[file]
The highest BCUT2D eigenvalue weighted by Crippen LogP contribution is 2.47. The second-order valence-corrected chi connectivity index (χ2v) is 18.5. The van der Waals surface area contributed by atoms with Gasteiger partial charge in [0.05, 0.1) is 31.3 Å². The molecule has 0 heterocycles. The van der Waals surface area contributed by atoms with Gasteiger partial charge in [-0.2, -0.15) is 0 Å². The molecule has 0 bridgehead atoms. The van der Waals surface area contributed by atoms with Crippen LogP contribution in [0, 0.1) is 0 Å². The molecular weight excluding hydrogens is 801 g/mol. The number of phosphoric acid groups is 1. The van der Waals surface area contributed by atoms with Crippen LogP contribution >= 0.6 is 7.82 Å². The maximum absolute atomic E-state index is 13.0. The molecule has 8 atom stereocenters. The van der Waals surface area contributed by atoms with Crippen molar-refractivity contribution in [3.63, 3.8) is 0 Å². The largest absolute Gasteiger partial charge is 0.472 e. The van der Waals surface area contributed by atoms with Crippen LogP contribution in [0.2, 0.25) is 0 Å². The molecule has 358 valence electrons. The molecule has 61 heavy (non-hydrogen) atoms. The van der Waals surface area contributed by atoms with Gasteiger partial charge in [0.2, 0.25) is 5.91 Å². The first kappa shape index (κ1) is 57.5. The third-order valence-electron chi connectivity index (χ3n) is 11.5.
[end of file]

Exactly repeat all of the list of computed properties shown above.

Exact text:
The highest BCUT2D eigenvalue weighted by Crippen LogP contribution is 2.47. The second-order valence-corrected chi connectivity index (χ2v) is 18.5. The van der Waals surface area contributed by atoms with Gasteiger partial charge in [0.05, 0.1) is 31.3 Å². The molecule has 0 heterocycles. The van der Waals surface area contributed by atoms with Gasteiger partial charge in [-0.2, -0.15) is 0 Å². The molecule has 0 bridgehead atoms. The van der Waals surface area contributed by atoms with Crippen LogP contribution in [0, 0.1) is 0 Å². The molecular weight excluding hydrogens is 801 g/mol. The number of phosphoric acid groups is 1. The van der Waals surface area contributed by atoms with Crippen LogP contribution >= 0.6 is 7.82 Å². The maximum absolute atomic E-state index is 13.0. The molecule has 8 atom stereocenters. The van der Waals surface area contributed by atoms with Crippen molar-refractivity contribution in [3.63, 3.8) is 0 Å². The largest absolute Gasteiger partial charge is 0.472 e. The van der Waals surface area contributed by atoms with Crippen LogP contribution in [0.2, 0.25) is 0 Å². The molecule has 358 valence electrons. The molecule has 61 heavy (non-hydrogen) atoms. The van der Waals surface area contributed by atoms with Gasteiger partial charge in [0.2, 0.25) is 5.91 Å². The first kappa shape index (κ1) is 57.5. The third-order valence-electron chi connectivity index (χ3n) is 11.5.